Earlier this month Actor and Director Kevin Smith, known for his portrayal of the character ‘Silent Bob‘ in a string of movies, had what can be described as an ‘incident’ with Virgin America. You can read about this ‘incident’ here – Silent Bob Gets Loud About Missing A Flight
While Mr. Smith’s entire issue with missing his Virgin America flight could have been avoided, his two primary mistakes can be a lesson to others on how to have a better travel experience and avoid the same problems Mr. Smith and his party encountered.
The first lesson is this: Be at your gate when your airline tells you to be at the gate. This can be 30 minutes, 20 minutes, and 15 minutes before the scheduled departure time. It is your responsibility as a passenger to be at the gate on time … its not the airline’s job to track you down.
In Kevin Smith’s blog post “Virgin shuts its legs, I shut my wallet,” he wrote, “ It was 11:36. We told him we had first class tickets. The lone attendant said that didn’t matter. It was still over five minutes ’til the scheduled departure”
The reason airlines tell passengers to be at the gate 30, 20, 15 minutes before scheduled departure, or they risk having their seat reassigned to another traveler, is that ‘departure time’ is just that ‘departure time.’ Airlines run on a schedule and when flights are delayed it creates a domino effect for not only the departing flight and subsequent flights the aircraft is scheduled for, but also for flights that need to taxi into the gate the plane is taking up. Departure means the aircraft cabin doors are securely closed and armed, the flight deck has finished its paperwork, and the jetway is ready to pull back.
Airlines frequently close planes up before their departure time if all passengers are accounted for … and if you’re at the gate 5 minutes before the scheduled departure when an airline says be there 20 minutes early or risk losing your seat … then the person who has been reassigned your seat is on board, counted as present and the plane is closed up.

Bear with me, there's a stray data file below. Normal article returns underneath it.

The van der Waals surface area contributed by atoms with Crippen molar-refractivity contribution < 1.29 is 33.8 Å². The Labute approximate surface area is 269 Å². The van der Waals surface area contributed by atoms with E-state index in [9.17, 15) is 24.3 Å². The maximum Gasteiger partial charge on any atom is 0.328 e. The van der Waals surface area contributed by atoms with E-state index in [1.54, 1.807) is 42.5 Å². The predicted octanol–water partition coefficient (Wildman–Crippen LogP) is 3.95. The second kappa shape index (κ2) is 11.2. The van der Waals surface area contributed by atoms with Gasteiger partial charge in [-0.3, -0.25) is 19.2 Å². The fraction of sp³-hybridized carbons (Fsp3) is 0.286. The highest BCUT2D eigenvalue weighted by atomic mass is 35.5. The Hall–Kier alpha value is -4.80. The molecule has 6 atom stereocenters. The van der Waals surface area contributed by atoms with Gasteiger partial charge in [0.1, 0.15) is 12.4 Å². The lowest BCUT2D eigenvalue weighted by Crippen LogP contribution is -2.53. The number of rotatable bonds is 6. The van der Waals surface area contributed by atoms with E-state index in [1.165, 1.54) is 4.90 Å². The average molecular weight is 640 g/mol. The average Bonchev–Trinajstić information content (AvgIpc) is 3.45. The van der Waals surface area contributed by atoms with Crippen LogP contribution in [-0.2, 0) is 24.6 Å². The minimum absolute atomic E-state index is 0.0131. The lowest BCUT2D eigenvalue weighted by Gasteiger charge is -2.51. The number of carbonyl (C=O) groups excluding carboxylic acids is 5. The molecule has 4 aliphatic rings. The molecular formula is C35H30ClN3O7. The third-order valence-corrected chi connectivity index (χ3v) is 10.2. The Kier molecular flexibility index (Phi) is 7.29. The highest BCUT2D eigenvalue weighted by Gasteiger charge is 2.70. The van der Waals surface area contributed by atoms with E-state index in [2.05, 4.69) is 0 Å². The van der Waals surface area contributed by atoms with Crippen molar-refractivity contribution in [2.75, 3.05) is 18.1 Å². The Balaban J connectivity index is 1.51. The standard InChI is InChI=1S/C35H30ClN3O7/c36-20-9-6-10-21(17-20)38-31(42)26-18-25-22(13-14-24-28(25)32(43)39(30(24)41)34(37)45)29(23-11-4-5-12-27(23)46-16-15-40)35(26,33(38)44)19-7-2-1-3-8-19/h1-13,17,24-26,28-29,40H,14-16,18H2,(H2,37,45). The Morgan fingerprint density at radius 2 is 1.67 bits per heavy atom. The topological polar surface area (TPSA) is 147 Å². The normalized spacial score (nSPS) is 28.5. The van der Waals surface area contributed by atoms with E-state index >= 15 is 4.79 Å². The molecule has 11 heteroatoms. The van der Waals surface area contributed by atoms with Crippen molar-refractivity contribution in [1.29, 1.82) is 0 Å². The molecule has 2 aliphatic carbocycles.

You may see planes sitting at the gate a few minutes after the door has been closed. This can be for a number of reasons, especially in an airport that has an “alley” (such as New York’s JFK Terminal 4, where Kevin Smith had his incident). Another plane blocking the alley can prevent other aircraft from pushing back, although once that cabin door is closed and secured, no one is else boarding the flight.
Despite Kevin Smith’s issue in understanding why he needed to be at the gate 20 minutes before the departure time, as stated by Virgin America … his wife’s medication was also placed under the aircraft, despite her needing to take the medication at a scheduled time.
In Mr. Smith’s blog post he wrote: “She needed to take it eight hours from her last dosage. Rather than put it in her carry-on, she put it in her bag that went under the plane. Since we were gonna be home in six hours, what did it matter?”
Delays happen … and they happen all the time. I have read this passage on Mr. Smith’s blog post, about why he was upset with missing a flight on Virgin America a few times, and each time I am left thinking “who thought this was a good idea?”
Mr. Smith and his party arrived at JFK Terminal 4 over an hour before their scheduled 11:45am flight and they were scheduled to board a flight that is blocked with a flying time of 6-hours 15-minutes … so now where at a minimum of 7-hours 15-minutes. If everything goes smoothly, bags would arrive on the baggage carousel 30 minutes after arrival, meaning Mr. Smith’s wife wouldn’t be reunited with her medication at 7-hours 45-minutes.
Flights are often delayed, specifically Mr. Smith’s flight, Virgin America Flight 409, JFK-LAX, has an average delay on 15% of its flights, with an average delay of 27 minutes. Given that JFK Airport is known for delays due to congestion and LAX Terminal 3 is a terminal often known for slow baggage delivery … chances are Mr. Smith’s wife would have not been able to take her medication within an 8-hour window if everything went perfectly.
So what can we learn from this? Never check your medication, especially medication that needs to be taken every few hours.
Its not often we can learn valuable travel lessons from celebrities … but Mr. Smith’s public errors that caused him to miss a flight (and blame it on the airline) can be a valuable lesson for inexperienced travelers.